With a menu loaded with pizzas and calzones, cheesy breadsticks, and flavorful wings, Gumby's ovens satisfy voracious cravings into the wee hours of the morning. The pizza makers start each day by making mounds of dough by hand, which they decorate with more than 15 inventive toppings, such as alfredo sauce, chicken tenders, and feta cheese, to create specialty pizzas and personalized pies. The same hand-tossed dough serves as a foundation for their famous Pokey Stix, which are smothered in garlic butter, Italian spices, and heaps of mozzarella and parmesan cheese, then cut into strips exactly the length of Abraham Lincoln's foot. To complement the bubbling pizzas, buffalo and boneless wings can be tossed in tangy barbecue, honey mustard, sriracha, or one of four other sauces.
Old Chicago specializes in deep-dish pizzas and fresh pastas, with an extensive beer list to wash it all down. The sicilian pepperoni roll, a potent mix of pepperoni, pepper jack, mozzarella, green onion, and ranch dressing baked into a doughy fuselage ($7.99), leads an arsenal of appetizers equipped to soothe early hunger pangs. Eight offerings of pasta include the santorini, a motley crew of Mediterranean vegetables—black olives, sun-dried tomatoes, roasted garlic—lovingly embraced by romano-and-parmesan-garnished cavatappi noodles ($10.99). The "Chicago Seven" calzone packs a savory payload of sausage, pepperoni, mushrooms, olives, green peppers, red onion, and melted cheese ($9.99). Old Chicago diners can follow in the footsteps of famous pizza artist Vincent van Stuffedcrust by creating their own pies ($21.39 for a large with three toppings)—choose from over 40 toppings, including grilled steak, ricotta, and jalapeños—or pick from a list of eight specialty pizzas, such as the protein-packed meat me ($22.99 for a large) or its arch-nemesis, the malibu veggie ($19.99 for a large). Those pining for a tasty meal cap can indulge in OC's famous big cookie ($4.99), a frisbee-sized chocolate-chip treat served in a hot pizza pan.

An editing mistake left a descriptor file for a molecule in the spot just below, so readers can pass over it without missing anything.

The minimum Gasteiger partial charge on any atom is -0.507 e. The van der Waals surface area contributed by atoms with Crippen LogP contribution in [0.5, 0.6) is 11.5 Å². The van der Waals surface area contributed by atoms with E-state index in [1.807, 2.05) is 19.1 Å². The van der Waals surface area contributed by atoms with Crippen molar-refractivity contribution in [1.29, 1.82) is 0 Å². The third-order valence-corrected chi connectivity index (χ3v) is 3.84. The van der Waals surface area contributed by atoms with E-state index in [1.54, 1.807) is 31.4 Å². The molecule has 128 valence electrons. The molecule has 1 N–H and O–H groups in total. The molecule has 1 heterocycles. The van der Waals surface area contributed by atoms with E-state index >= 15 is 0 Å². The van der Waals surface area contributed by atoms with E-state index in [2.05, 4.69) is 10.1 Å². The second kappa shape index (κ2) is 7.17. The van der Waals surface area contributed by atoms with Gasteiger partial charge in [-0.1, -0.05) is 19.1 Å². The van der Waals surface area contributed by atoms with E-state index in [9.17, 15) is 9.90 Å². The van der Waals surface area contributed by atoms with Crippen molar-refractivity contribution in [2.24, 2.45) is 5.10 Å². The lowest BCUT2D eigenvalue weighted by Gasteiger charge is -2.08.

OK, not your uncle. "Bob's your uncle," a century-old British slang phrase, refers to anyone with a bright future, and if Executive Chef Sal Hnesh's previous endeavors are any indication, this restaurant can most certainly count "Bob" among its kin. Renowned for his pizza, Chef Hnesh, a 20-year veteran of the Iowa City culinary scene, hurls dough sky-high before peppering fresh ingredients across thin, medium-thick, pan, or stuffed-crust pies. The menu oscillates from gourmet pizza to homestyle comfort fare such as wisconsin tuna cakes and roast beef served on gravy-smothered sourdough. Gluten-free options are available, as are housemade desserts and freshly baked slices of apple pie.:m]]
Monica's dichotomous menu splits evenly between homestyle American meals and Italian-inspired entrees. Scalloped potatoes and ham bakes Iowa pork and creamy, cheesy spuds to a golden brown ($10.45), a tastier nostalgic nosh than snacking on Legos. Brick-oven-baked ziti, the restaurant's most popular dish, invites chicken, shrimp, and prosciutto to party in a lobster-cream sauce ($16.95), and the grilled, free-range chicken balsamico goes stag, nattily dressed in honey-balsamic glaze and portobello mushrooms ($16.95). Cravings originating from either side of the Atlantic can compromise with the gourmet pizza menu, whose nine specialty selections bake in a traditional Italian open-flame brick oven ($8.45+) but are named after former Iowa basketball players such as Jeff Horner and Greg Brunner, or choose from a plethora of tasty sandwiches, homemade soups, and specialty salads.
Pizza Ranch's sprawling buffet really does have something for everyone, since its chefs will gladly customize a pie at your request and serve you the first slice. Over the course of its 31-year history, the pizza chain has constantly updated its menu with inventive new pizzas, crispy fried chicken, and enough mashed potatoes to build a snow fort that will last through spring.
Motley Cow creates hearty comestibles crafted with ingredients sourced as close to Johnson County as possible, a practice which allows the chefs confidence in the quality and lower carbon footprint of their ingredients. Despite being in a larger space, Motley Cow's décor replicates the intimacy and character of its original location with warm red lamps, quirky used objects or materials from the surrounding area, and a parade of singing giraffes outside the grounds every half-hour. Motley Cow's menu delights patrons with a roster of dishes that changes with regard to the seasons and availability. Whet your appetite on house-marinated olives ($2.50/$4.50) or a cup of white bean and bacon soup ($3.50/$7). Locality becomes particularly succulent in the world of entrees: dine on a roasted ruby trout next to grilled spinach and a barley salad with yam, parsley, and pistachios ($19), or a grilled pork chop escorted by seared polenta, queso fresco, and roasted tomatillo salsa ($18). Desserts include a spiced apple biscuit with walnuts, poached cherries, and cream ($6) and a spicy cardamom funnel cake ($7.50).